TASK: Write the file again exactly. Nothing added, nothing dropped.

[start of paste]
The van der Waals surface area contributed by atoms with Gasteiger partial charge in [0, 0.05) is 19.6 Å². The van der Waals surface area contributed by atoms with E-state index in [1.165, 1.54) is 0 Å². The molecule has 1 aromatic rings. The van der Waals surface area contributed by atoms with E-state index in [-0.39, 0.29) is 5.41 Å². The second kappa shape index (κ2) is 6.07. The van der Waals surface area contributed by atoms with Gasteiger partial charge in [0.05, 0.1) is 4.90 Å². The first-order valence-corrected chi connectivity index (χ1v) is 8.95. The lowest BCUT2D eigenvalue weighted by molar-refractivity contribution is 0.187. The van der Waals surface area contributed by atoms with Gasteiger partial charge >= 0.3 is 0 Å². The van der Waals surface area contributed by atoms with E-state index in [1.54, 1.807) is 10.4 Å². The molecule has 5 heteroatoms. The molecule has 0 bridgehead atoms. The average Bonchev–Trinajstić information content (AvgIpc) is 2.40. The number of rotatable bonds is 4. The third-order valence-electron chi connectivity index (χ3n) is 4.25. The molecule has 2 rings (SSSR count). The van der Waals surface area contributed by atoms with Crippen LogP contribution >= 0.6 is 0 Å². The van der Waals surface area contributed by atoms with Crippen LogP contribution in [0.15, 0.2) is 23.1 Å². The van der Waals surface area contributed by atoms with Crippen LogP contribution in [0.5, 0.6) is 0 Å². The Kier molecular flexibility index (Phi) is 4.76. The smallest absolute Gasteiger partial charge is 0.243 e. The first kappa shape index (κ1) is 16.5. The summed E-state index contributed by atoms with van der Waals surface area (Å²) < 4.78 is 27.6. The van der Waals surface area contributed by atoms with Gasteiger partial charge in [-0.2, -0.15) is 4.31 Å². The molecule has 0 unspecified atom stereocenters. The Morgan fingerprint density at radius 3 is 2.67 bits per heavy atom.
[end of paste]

The van der Waals surface area contributed by atoms with Gasteiger partial charge in [0, 0.05) is 19.6 Å². The van der Waals surface area contributed by atoms with E-state index in [1.165, 1.54) is 0 Å². The molecule has 1 aromatic rings. The van der Waals surface area contributed by atoms with E-state index in [-0.39, 0.29) is 5.41 Å². The second kappa shape index (κ2) is 6.07. The van der Waals surface area contributed by atoms with Gasteiger partial charge in [0.05, 0.1) is 4.90 Å². The first-order valence-corrected chi connectivity index (χ1v) is 8.95. The lowest BCUT2D eigenvalue weighted by molar-refractivity contribution is 0.187. The van der Waals surface area contributed by atoms with Gasteiger partial charge >= 0.3 is 0 Å². The van der Waals surface area contributed by atoms with E-state index in [1.54, 1.807) is 10.4 Å². The molecule has 5 heteroatoms. The molecule has 0 bridgehead atoms. The average Bonchev–Trinajstić information content (AvgIpc) is 2.40. The number of rotatable bonds is 4. The third-order valence-electron chi connectivity index (χ3n) is 4.25. The molecule has 2 rings (SSSR count). The van der Waals surface area contributed by atoms with Crippen LogP contribution >= 0.6 is 0 Å². The van der Waals surface area contributed by atoms with Crippen LogP contribution in [0.15, 0.2) is 23.1 Å². The van der Waals surface area contributed by atoms with Crippen LogP contribution in [0.5, 0.6) is 0 Å². The Kier molecular flexibility index (Phi) is 4.76. The smallest absolute Gasteiger partial charge is 0.243 e. The first kappa shape index (κ1) is 16.5. The summed E-state index contributed by atoms with van der Waals surface area (Å²) < 4.78 is 27.6. The van der Waals surface area contributed by atoms with Gasteiger partial charge in [-0.2, -0.15) is 4.31 Å². The molecule has 0 unspecified atom stereocenters. The Morgan fingerprint density at radius 3 is 2.67 bits per heavy atom.